3. Check all lights again and first drive:With everything back in place it’s time to check the lights are working. It’s possible a different light than the one replaced was moved, so check all lights before taking off. With everything working you’re ready to hit the road.

Make sure your car is clean

Another easy one, although not always so if you’ve got young children. Keeping the inside of your car clean and tidy (try and vacuum the interior and give all surfaces a wipe over weekly) will help keep it in good condition, and that’ll bode well for you when it comes to sell the car, either privately or to a dealer. Most people will use the condition of your car’s interior as an indicator as to how well the car’s been looked after. And don’t just think one big clean right before selling the thing will do the trick. It won’t.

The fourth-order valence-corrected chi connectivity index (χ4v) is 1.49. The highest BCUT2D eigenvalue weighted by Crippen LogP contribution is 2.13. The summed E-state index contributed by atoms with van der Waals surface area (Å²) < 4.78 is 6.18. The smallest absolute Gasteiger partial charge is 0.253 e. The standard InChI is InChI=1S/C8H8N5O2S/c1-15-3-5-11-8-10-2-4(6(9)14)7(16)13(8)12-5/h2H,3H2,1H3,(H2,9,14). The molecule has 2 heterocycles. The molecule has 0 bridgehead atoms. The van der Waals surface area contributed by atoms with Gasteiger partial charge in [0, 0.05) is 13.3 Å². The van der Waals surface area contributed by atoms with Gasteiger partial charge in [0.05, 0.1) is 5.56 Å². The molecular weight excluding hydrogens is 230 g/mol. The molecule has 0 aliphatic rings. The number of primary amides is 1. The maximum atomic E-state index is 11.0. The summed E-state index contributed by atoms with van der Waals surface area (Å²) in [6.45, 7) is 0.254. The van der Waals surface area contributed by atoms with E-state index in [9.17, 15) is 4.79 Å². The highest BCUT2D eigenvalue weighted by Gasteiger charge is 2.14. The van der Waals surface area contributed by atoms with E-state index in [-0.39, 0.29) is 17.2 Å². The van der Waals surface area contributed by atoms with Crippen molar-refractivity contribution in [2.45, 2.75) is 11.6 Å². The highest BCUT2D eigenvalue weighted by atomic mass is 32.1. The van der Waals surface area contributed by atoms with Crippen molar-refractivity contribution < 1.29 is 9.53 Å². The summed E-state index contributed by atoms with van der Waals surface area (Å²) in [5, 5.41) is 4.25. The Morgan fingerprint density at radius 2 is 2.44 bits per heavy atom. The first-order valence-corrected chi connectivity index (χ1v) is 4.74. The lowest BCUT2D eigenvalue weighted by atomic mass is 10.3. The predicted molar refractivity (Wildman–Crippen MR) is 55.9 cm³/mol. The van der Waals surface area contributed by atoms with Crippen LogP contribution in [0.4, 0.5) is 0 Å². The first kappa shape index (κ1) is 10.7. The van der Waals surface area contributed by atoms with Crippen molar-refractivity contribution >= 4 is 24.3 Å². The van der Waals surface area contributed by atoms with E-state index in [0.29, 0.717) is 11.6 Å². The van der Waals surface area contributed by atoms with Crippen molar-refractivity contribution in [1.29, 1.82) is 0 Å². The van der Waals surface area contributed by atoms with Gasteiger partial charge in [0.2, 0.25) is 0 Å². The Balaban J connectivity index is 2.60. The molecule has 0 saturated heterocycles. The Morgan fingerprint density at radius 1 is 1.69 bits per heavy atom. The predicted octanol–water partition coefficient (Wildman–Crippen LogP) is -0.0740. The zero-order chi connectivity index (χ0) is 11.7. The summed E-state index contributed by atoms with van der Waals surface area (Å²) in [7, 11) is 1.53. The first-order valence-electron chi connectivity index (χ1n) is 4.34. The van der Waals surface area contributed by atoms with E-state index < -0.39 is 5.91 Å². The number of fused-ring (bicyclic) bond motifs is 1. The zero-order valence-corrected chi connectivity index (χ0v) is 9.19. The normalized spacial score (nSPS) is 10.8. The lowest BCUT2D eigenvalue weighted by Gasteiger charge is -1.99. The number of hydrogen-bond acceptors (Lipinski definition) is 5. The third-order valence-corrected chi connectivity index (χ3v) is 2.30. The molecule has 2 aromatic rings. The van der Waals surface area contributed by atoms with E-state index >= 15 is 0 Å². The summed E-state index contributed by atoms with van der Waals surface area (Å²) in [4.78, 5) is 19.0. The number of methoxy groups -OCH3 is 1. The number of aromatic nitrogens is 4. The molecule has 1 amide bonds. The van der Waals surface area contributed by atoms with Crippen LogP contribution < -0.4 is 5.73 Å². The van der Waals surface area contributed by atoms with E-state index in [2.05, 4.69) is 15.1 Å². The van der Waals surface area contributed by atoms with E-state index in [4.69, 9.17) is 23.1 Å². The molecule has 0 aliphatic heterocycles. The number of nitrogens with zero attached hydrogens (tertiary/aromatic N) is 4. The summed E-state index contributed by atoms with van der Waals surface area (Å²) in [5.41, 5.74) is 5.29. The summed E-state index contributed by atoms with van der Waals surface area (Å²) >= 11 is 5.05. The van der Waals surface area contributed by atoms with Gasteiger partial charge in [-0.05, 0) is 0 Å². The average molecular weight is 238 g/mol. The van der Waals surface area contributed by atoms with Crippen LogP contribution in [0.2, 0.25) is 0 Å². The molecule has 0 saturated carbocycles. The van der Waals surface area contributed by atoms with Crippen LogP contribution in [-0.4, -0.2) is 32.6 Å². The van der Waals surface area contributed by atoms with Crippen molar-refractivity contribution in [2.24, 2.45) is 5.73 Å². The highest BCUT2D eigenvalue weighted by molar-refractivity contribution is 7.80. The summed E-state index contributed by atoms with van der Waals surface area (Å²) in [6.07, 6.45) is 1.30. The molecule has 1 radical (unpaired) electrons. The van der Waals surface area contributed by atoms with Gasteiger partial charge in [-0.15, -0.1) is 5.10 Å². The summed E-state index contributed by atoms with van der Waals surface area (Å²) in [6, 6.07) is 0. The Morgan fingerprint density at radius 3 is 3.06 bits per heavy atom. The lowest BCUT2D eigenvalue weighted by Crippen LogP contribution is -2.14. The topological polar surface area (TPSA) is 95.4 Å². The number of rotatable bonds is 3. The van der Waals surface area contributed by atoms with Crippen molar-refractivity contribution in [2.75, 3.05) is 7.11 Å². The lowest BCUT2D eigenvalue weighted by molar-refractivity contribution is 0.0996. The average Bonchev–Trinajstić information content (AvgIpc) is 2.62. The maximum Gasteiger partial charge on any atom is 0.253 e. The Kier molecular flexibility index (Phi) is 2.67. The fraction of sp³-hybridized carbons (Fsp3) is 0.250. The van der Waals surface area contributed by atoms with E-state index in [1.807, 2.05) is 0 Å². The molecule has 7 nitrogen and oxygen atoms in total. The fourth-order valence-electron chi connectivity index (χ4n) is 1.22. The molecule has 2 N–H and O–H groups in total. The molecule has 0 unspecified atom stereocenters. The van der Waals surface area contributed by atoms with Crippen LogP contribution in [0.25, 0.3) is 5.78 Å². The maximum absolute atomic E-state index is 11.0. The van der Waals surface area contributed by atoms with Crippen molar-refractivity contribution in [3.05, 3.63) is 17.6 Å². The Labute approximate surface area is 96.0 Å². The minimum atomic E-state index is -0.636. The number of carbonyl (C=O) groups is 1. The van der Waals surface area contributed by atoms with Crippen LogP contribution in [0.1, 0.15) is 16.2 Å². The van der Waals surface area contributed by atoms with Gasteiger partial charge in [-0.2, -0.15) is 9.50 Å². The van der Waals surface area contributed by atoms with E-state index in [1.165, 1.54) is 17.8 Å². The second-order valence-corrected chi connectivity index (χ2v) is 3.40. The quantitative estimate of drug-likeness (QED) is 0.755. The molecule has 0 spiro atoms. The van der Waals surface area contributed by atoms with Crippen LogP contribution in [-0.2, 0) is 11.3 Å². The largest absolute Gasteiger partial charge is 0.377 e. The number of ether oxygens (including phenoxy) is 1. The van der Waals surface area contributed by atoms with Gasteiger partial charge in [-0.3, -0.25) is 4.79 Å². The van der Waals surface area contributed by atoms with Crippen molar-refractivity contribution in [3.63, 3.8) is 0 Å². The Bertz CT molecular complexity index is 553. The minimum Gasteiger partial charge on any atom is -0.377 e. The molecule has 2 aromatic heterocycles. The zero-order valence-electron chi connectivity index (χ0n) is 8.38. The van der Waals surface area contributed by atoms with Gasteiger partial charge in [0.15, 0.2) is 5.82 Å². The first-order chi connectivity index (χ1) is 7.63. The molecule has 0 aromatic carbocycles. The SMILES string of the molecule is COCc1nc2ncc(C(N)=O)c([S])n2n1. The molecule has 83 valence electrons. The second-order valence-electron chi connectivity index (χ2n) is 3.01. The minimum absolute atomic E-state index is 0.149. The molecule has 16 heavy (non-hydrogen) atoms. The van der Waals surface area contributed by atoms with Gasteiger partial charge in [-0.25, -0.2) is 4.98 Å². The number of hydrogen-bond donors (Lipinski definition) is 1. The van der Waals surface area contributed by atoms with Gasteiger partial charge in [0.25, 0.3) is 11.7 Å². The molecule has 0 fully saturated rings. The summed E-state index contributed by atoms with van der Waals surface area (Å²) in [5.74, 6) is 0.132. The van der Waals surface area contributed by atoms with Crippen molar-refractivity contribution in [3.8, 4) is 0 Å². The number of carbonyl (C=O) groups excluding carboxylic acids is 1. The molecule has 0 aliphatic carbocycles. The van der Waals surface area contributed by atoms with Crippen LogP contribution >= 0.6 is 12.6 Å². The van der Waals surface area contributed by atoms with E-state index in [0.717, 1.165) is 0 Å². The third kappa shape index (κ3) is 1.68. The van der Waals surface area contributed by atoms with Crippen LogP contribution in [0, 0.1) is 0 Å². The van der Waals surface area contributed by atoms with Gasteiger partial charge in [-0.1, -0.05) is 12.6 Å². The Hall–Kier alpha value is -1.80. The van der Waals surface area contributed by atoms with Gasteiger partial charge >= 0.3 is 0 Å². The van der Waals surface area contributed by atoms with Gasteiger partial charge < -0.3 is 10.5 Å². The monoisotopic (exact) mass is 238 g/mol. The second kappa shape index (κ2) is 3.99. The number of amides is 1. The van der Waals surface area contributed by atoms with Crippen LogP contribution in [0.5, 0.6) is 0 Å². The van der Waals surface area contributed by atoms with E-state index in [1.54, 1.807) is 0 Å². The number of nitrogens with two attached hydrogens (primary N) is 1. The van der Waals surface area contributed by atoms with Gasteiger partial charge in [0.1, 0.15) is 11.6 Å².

One gentle reminder … if you do use a commercial dash cleaner (which will probably have something slippery like silicon in the concoction) be very careful not to get it on the gear lever, steering wheel or pedals. Sure, they’ll look nice and shiny, but they’ll also be incredibly slippery and potentially dangerous.

Now to the outside. The reason you should wash your car regularly is two-fold. See, washing your car not only gets rid of stuff like road grime, bird droppings and tree sap (which can really play havoc with your paint if left), but it also helps (if you also apply a wax, which you should) provide a sacrificial layer, or a barrier between your paint and the weather. Oh, and make sure you’ve got two sponges, one for cleaning the bodywork and one for the wheels, and maybe even a second bucket too, because you don’t want bits of brake dust getting into the water you’re washing your car with.

Giving the windscreen, paintwork and wipers the once over

There’s no better time to give the exterior of your car a good look over than when you’re washing it. You want to keep a close eye on any chips out of the paint, because they can lead to rust if left unattended. Similarly, you want to have a good look at the windscreen and check for chips or cracks. No matter how minor the damage might look now, it only takes a heavy frost or even a hard jolt while driving, or even another rock to crack your windscreen completely.